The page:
My old Warco 'Economy' mill/drill has a single phase motor. It says it has a 750W motor, but the nameplate is also stamped 6.5 amps and a 90L - 4 frame, both of which suggest to me in my ignorance a 1.5kw motor. However, I don't have the original manual to check what it was sold as but have a Grizzly download manual of the same machine - all versions of the RF 25 I think - and that states a 1 HP motor, which is of course the real money equivalent of 750w. Confusing!

In the general scheme of things that would be a no worries situation if I didn't want to change things; however, I want to change to a 3 ph motor with a VFD inverter.

So what do I get? Looking at TEC motors, I could go for a 750w motor, a 1.1kw or a 1.5kw. The 750w is an 80 frame, the 1.1kw could be either a 80 or 90 frame and the 1.5kw is a 90 frame. Plus there is obviously a difference in cost for each power size. I forget what the advantages of a 3ph motor has over a 1ph motor has on power requirement, perhaps that can indicate a direction to go. An 80 frame would obviously have advantages in space requirements as well as cost over a 90, but a bigger power would perhaps have advantages in torque when running at low Hz (low rpm) settings from the VFD.

What do people think? Those who have done it, why did you go the way you went and did it work out well?

Chris

Thread: EN32B Steel
19/12/2017 18:37:08

Clive - I did say it was tongue-in-cheek, it was playing with letters to achieve a comment. I am aware of the origin of EN numbers.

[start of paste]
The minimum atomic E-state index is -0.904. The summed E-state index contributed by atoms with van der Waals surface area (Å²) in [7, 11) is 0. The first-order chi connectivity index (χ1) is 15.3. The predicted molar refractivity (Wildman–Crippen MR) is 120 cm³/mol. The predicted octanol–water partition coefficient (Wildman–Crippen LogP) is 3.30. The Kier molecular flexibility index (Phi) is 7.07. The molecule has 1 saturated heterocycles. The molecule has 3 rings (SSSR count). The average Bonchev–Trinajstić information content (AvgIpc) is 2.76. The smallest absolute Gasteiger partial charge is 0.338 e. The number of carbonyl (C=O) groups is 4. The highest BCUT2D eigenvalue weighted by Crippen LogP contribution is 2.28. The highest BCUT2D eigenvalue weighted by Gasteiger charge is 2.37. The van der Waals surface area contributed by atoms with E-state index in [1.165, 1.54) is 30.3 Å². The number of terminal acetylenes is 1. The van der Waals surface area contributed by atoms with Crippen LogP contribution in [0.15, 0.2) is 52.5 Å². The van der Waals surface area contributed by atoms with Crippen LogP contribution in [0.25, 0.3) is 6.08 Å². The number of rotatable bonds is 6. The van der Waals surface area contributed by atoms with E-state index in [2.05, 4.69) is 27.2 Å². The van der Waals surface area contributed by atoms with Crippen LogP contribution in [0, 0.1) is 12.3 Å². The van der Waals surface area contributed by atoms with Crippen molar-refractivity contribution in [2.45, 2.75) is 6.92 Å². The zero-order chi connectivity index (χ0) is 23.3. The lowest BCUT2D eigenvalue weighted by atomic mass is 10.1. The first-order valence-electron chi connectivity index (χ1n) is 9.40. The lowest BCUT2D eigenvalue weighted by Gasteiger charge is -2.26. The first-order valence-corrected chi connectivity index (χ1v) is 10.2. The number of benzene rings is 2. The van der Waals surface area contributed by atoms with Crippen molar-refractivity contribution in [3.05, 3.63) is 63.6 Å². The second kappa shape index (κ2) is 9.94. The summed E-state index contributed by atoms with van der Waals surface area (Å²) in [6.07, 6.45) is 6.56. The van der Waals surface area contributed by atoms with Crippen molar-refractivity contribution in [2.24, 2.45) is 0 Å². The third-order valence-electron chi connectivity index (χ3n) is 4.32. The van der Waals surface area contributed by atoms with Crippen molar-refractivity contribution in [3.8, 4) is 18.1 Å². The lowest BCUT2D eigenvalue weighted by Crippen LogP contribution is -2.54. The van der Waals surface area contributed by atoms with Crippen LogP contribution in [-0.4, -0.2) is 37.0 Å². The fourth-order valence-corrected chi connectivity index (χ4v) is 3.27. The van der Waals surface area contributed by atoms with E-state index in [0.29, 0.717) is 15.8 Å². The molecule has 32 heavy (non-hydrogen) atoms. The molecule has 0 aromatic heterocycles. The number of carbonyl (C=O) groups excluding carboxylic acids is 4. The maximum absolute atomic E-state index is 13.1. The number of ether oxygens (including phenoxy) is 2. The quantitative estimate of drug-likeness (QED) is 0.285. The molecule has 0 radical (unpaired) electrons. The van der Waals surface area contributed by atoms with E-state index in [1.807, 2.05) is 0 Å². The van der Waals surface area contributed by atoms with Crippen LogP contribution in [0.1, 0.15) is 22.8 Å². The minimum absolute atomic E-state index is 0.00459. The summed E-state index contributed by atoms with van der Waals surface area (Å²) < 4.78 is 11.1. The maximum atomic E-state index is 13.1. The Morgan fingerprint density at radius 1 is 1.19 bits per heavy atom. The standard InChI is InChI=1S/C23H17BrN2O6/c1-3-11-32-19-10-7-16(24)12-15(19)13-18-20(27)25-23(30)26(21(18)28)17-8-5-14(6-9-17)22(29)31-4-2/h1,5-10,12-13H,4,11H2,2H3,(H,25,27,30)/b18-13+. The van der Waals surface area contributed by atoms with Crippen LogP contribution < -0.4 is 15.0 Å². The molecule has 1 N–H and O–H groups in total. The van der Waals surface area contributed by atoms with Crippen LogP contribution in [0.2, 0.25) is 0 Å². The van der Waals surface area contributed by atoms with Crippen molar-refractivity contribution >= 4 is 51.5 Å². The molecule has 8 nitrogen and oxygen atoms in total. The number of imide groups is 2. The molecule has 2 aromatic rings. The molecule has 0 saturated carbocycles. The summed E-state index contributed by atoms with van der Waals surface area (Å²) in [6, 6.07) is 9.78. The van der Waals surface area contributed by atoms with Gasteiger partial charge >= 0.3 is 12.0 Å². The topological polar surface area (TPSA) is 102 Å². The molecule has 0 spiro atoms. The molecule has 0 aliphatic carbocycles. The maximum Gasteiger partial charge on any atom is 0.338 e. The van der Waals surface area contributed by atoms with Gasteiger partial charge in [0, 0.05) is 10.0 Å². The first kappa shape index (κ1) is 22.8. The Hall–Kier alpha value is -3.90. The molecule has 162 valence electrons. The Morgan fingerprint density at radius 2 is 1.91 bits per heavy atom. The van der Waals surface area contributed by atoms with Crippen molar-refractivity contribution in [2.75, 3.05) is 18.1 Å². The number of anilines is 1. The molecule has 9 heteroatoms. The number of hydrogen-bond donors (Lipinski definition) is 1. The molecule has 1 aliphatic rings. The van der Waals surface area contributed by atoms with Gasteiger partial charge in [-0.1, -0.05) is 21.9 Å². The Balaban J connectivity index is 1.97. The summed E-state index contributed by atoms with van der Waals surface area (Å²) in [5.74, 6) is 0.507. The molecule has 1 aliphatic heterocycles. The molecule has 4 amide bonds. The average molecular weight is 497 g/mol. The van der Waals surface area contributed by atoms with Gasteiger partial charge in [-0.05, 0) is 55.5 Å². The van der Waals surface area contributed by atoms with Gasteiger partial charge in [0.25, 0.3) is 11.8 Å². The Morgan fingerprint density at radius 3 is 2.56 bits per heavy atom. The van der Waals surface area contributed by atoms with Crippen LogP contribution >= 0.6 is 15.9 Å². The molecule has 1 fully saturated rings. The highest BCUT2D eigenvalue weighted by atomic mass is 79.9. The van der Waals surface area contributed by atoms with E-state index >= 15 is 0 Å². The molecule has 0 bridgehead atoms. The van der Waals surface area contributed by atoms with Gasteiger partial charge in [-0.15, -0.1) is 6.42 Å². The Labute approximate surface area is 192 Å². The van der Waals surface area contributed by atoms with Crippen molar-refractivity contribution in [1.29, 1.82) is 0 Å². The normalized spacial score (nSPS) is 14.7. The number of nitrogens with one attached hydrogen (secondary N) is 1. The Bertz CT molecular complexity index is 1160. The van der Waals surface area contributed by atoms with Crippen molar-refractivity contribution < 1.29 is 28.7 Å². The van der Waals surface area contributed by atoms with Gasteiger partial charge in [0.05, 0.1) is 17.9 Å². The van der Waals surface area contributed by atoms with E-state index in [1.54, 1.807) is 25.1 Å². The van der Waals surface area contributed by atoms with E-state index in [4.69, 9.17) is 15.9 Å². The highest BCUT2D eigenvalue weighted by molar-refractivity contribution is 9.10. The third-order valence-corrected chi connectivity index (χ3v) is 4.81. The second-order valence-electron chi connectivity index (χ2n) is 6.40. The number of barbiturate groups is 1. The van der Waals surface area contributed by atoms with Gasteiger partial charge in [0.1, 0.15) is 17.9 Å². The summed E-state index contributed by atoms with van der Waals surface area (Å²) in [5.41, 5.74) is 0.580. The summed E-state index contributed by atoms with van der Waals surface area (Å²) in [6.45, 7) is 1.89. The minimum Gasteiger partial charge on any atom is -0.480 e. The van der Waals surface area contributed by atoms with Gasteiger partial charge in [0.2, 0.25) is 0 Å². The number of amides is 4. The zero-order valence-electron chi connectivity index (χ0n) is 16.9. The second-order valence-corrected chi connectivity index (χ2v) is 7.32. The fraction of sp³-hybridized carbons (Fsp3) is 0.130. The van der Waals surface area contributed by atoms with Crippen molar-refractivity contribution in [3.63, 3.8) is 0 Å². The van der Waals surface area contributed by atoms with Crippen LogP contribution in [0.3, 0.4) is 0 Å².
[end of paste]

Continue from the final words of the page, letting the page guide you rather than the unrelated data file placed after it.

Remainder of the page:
What would be good is some standardisation of what all suppliers call each product. Some will say EN1A, others will only answer to 230M70 for example, both are arguably the same product.

I also appreciate that odd hard bits can and do get found in all sorts of types of steel at random intervals and that the problem is a very old one. I can never legislate to avoid ever getting a bit of steel with a hard bit in it, but I can try and ascertain what other folks do to get round the problem and use that knowledge to help myself deal with the problem when I experience it, which is what this thread is all about.

Chris

Thread: HMS Queen Elizabeth: Leak found on new aircraft carrier
19/12/2017 18:14:46

In the merchant navy they years ago gave away the idea of a wood lined tube, lubricated by sea water, sealed by a packed gland to keep most of the sea outside the ship, to support the prop shaft as it exited the ship. They were replaced with (very well) sealed tubes containing a totally oil filled bearing under a considerable head of oil. Therefore absolutely no sea water through it at all. If sea water was leaking through that shaft bearing and seal you were definitely in the mire! Hope this is not the case here but suspect so.

Chris

Thread: Steel plate distorting when machining surface
18/12/2017 23:39:05

Re Jason's comment "Better to remove the scale by pickling in acid" - what acid?

Would citric work or does it need something much stronger?

Chris